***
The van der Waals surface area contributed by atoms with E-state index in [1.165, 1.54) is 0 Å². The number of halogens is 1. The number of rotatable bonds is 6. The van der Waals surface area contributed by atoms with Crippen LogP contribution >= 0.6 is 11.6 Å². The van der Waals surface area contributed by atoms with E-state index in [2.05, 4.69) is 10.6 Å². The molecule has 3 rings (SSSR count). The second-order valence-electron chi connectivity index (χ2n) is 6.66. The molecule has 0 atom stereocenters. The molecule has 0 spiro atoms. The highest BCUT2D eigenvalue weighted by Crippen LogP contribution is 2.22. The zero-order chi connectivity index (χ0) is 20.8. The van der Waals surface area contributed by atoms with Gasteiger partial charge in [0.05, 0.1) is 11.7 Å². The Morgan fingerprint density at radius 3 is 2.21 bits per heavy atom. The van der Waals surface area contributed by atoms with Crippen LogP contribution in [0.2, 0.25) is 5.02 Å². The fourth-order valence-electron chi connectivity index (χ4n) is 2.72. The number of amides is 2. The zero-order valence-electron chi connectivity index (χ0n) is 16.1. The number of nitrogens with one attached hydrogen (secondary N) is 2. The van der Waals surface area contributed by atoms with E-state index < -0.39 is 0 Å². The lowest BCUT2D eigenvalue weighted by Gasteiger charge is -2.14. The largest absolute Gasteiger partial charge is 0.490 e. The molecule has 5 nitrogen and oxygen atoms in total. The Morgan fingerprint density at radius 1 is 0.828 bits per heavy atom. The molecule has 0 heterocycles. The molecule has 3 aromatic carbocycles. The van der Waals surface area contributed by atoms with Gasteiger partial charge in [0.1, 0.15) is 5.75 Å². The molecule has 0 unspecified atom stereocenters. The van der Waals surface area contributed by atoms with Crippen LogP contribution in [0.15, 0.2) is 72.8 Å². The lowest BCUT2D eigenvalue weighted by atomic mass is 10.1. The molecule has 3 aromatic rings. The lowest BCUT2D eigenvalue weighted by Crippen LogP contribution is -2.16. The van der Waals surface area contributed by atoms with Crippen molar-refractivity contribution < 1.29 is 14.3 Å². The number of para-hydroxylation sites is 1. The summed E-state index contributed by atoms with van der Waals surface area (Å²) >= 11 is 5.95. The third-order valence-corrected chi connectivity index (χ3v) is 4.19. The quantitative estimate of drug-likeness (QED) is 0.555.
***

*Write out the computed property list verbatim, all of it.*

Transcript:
The van der Waals surface area contributed by atoms with E-state index in [1.165, 1.54) is 0 Å². The number of halogens is 1. The number of rotatable bonds is 6. The van der Waals surface area contributed by atoms with Crippen LogP contribution >= 0.6 is 11.6 Å². The van der Waals surface area contributed by atoms with E-state index in [2.05, 4.69) is 10.6 Å². The molecule has 3 rings (SSSR count). The second-order valence-electron chi connectivity index (χ2n) is 6.66. The molecule has 0 atom stereocenters. The molecule has 0 spiro atoms. The highest BCUT2D eigenvalue weighted by Crippen LogP contribution is 2.22. The zero-order chi connectivity index (χ0) is 20.8. The van der Waals surface area contributed by atoms with Gasteiger partial charge in [0.05, 0.1) is 11.7 Å². The Morgan fingerprint density at radius 3 is 2.21 bits per heavy atom. The van der Waals surface area contributed by atoms with Crippen LogP contribution in [0.2, 0.25) is 5.02 Å². The fourth-order valence-electron chi connectivity index (χ4n) is 2.72. The number of amides is 2. The zero-order valence-electron chi connectivity index (χ0n) is 16.1. The number of nitrogens with one attached hydrogen (secondary N) is 2. The van der Waals surface area contributed by atoms with E-state index < -0.39 is 0 Å². The lowest BCUT2D eigenvalue weighted by Gasteiger charge is -2.14. The largest absolute Gasteiger partial charge is 0.490 e. The molecule has 5 nitrogen and oxygen atoms in total. The Morgan fingerprint density at radius 1 is 0.828 bits per heavy atom. The molecule has 0 heterocycles. The molecule has 3 aromatic carbocycles. The van der Waals surface area contributed by atoms with Gasteiger partial charge in [0.1, 0.15) is 5.75 Å². The molecule has 0 unspecified atom stereocenters. The van der Waals surface area contributed by atoms with Crippen LogP contribution in [0.15, 0.2) is 72.8 Å². The lowest BCUT2D eigenvalue weighted by atomic mass is 10.1. The molecule has 3 aromatic rings. The lowest BCUT2D eigenvalue weighted by Crippen LogP contribution is -2.16. The van der Waals surface area contributed by atoms with Crippen molar-refractivity contribution < 1.29 is 14.3 Å². The number of para-hydroxylation sites is 1. The summed E-state index contributed by atoms with van der Waals surface area (Å²) >= 11 is 5.95. The third-order valence-corrected chi connectivity index (χ3v) is 4.19. The quantitative estimate of drug-likeness (QED) is 0.555.